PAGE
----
Now, comes the key part of our conditional statement, the if…then…else. We create a statement that checks to see what value the user entered when prompted, and then sends our script to either the nmap section, or our yet to be created hping section. We can do this with the following statement:

  • if “$scanner” = “nmap” then

Please note a few things here.

First, the if is lowercase. Anything else will throw a “command not found” error. Second, I used double quotation marks around the value of the variable scanner. This is to indicate that I want a string to compare to the string “nmap”. Third, when retrieving the value of a variable, I precede it with a $ sign.

Step 5 > Build the Hping Scan Section

Now that we’ve developed our basic structure and logic of our conditional statement, let’s build the hping section that will be executed if the user chooses they want to run an hping scan. Let’s start by prompting the user for which IP address they want to scan and capturing the data into a variable called IPaddress.

  • echo “Which IP address would you like to scan? :
  • read IPaddress

Next, let’s prompt the user which port they would like to scan and capture the data into a variable called hpingport.

  • echo “What port would you like to scan for ?:
  • read hpingport

Finally, let’s ask the user how many packets they would like to send. Remember, hping continues to send packets until stopped just like the ping command in Linux (and unlike the ping command in Windows that only sends 4 packets and then stops). We can determine how many packets to scan by using the -c switch in the hping command. So, let’s ask the user how many packets they would like to send and gather that info into a variable called packets.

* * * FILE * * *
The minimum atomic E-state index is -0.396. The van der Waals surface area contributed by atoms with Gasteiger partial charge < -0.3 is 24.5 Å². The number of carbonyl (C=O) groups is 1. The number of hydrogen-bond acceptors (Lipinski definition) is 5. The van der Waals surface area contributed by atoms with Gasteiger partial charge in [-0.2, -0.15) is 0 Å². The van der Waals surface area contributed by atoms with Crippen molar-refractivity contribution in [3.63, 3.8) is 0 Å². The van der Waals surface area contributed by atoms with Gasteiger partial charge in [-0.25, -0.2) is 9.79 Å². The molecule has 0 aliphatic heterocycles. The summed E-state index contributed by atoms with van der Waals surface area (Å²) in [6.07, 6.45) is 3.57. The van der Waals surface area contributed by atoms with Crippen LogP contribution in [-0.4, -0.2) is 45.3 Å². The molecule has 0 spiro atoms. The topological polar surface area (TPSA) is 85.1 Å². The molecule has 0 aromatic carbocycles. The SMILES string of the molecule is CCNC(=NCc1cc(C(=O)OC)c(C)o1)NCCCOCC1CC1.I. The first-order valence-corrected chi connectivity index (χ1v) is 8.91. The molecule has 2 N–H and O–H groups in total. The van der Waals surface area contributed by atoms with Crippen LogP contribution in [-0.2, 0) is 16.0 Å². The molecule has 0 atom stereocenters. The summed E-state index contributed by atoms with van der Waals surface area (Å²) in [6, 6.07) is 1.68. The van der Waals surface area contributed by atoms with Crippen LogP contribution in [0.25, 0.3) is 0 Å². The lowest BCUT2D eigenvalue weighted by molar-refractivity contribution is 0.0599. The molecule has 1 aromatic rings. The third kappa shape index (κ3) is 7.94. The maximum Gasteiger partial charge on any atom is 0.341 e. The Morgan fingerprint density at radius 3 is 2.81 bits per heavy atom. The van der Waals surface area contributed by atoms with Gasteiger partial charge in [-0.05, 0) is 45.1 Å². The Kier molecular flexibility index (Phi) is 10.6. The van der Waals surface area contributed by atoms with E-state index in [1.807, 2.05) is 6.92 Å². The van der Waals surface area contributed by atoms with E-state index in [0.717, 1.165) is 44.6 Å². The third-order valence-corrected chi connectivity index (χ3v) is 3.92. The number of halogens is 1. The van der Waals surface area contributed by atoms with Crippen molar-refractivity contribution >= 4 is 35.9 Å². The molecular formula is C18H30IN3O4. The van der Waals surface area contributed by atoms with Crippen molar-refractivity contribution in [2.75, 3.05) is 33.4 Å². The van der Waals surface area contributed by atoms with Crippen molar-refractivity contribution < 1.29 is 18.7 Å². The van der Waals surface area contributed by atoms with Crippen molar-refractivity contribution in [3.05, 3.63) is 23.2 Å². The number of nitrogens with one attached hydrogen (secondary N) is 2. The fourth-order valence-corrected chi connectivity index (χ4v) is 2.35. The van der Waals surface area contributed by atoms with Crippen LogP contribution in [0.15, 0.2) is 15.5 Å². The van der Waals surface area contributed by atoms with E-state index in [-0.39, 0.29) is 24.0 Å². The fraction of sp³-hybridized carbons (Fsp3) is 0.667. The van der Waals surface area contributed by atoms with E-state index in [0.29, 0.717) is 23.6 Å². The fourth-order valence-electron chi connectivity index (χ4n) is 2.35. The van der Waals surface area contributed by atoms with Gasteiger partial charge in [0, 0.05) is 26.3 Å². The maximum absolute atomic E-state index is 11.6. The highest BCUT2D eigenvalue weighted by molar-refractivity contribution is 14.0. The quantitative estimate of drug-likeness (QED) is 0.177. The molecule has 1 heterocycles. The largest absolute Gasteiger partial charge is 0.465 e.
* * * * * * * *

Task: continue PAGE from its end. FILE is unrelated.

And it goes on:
• echo “How many packets would you like to send?”
  • read packets

Step 6 > Create Our hping3 Scan Command

Now we have all the information we need from the user and saved it into variables to create our hping3 command.

  • hping3 -c $packets $IPaddress -p $hpingport > hpingscan

This statement says run the hping3 command and send $packets number of packets to the $IPaddress IP address, scanning for $hpingport port open and send it all to a file named hpingscan.

Step 7 > Let’s Test It

To run this script and see whether it works, let’s first re-save it as Scannerscript. Now let’s open a terminal and run it by typing;

  • ./Scannerscript

As you can see, when I asked it to run the nmap scan, it did just that.

Now, comes the critical part. Let’s ask our Scannerscript to run an hping scan. To do so, it will have to check to see whether the user requested a nmap or hping scan, and if an hping scan, skip over the nmap section of our code and go directly to the hping section. This utilizes our conditional statement. Let’s give it a try.

Success! Our script enabled the user to select either a nmap or a hping scan by using the conditional if…then…else!

In future tutorials, we will continue to build functionality to this script, so make sure you save it. We will eventually look at other scripting languages such as Perl, Ruby, and Python so we can build our own zero day exploit!

Lovepreet Singh